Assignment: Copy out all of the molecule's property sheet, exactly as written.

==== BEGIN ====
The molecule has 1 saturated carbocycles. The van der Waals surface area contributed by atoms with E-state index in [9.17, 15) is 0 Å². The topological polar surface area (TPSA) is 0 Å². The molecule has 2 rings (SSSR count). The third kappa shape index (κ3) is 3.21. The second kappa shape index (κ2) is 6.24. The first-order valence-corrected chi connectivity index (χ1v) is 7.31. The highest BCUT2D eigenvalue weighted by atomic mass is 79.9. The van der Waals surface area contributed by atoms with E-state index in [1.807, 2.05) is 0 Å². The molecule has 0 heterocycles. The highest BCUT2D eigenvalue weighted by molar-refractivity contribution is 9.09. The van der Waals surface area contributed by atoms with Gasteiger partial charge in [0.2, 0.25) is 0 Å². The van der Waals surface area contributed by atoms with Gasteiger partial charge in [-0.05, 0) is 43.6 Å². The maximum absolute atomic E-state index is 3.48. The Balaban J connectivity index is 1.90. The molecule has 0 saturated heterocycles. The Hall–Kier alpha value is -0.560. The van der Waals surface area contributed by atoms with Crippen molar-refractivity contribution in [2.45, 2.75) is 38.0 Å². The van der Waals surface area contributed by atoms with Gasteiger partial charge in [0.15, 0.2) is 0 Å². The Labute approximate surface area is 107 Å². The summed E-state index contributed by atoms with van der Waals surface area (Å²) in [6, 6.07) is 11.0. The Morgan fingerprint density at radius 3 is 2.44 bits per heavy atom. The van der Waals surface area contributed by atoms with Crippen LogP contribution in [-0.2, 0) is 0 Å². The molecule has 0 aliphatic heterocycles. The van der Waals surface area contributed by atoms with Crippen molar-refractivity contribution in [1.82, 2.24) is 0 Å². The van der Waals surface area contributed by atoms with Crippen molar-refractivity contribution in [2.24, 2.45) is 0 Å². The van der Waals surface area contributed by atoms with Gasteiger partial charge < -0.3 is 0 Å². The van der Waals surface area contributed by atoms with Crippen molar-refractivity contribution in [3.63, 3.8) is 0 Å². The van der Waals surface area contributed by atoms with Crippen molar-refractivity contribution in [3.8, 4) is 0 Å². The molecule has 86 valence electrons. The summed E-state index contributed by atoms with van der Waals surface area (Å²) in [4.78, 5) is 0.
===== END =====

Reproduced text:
The molecule has 1 saturated carbocycles. The van der Waals surface area contributed by atoms with E-state index in [9.17, 15) is 0 Å². The topological polar surface area (TPSA) is 0 Å². The molecule has 2 rings (SSSR count). The third kappa shape index (κ3) is 3.21. The second kappa shape index (κ2) is 6.24. The first-order valence-corrected chi connectivity index (χ1v) is 7.31. The highest BCUT2D eigenvalue weighted by atomic mass is 79.9. The van der Waals surface area contributed by atoms with E-state index in [1.807, 2.05) is 0 Å². The molecule has 0 heterocycles. The highest BCUT2D eigenvalue weighted by molar-refractivity contribution is 9.09. The van der Waals surface area contributed by atoms with Gasteiger partial charge in [0.2, 0.25) is 0 Å². The van der Waals surface area contributed by atoms with Gasteiger partial charge in [-0.05, 0) is 43.6 Å². The maximum absolute atomic E-state index is 3.48. The Balaban J connectivity index is 1.90. The molecule has 0 saturated heterocycles. The Hall–Kier alpha value is -0.560. The van der Waals surface area contributed by atoms with Crippen molar-refractivity contribution in [2.45, 2.75) is 38.0 Å². The van der Waals surface area contributed by atoms with Gasteiger partial charge in [0.15, 0.2) is 0 Å². The Labute approximate surface area is 107 Å². The summed E-state index contributed by atoms with van der Waals surface area (Å²) in [6, 6.07) is 11.0. The Morgan fingerprint density at radius 3 is 2.44 bits per heavy atom. The van der Waals surface area contributed by atoms with Crippen LogP contribution in [-0.2, 0) is 0 Å². The molecule has 0 aliphatic heterocycles. The van der Waals surface area contributed by atoms with Crippen molar-refractivity contribution in [1.82, 2.24) is 0 Å². The van der Waals surface area contributed by atoms with Crippen molar-refractivity contribution in [2.24, 2.45) is 0 Å². The van der Waals surface area contributed by atoms with Gasteiger partial charge < -0.3 is 0 Å². The van der Waals surface area contributed by atoms with Crippen molar-refractivity contribution in [3.63, 3.8) is 0 Å². The van der Waals surface area contributed by atoms with Crippen molar-refractivity contribution in [3.8, 4) is 0 Å². The molecule has 86 valence electrons. The summed E-state index contributed by atoms with van der Waals surface area (Å²) in [4.78, 5) is 0.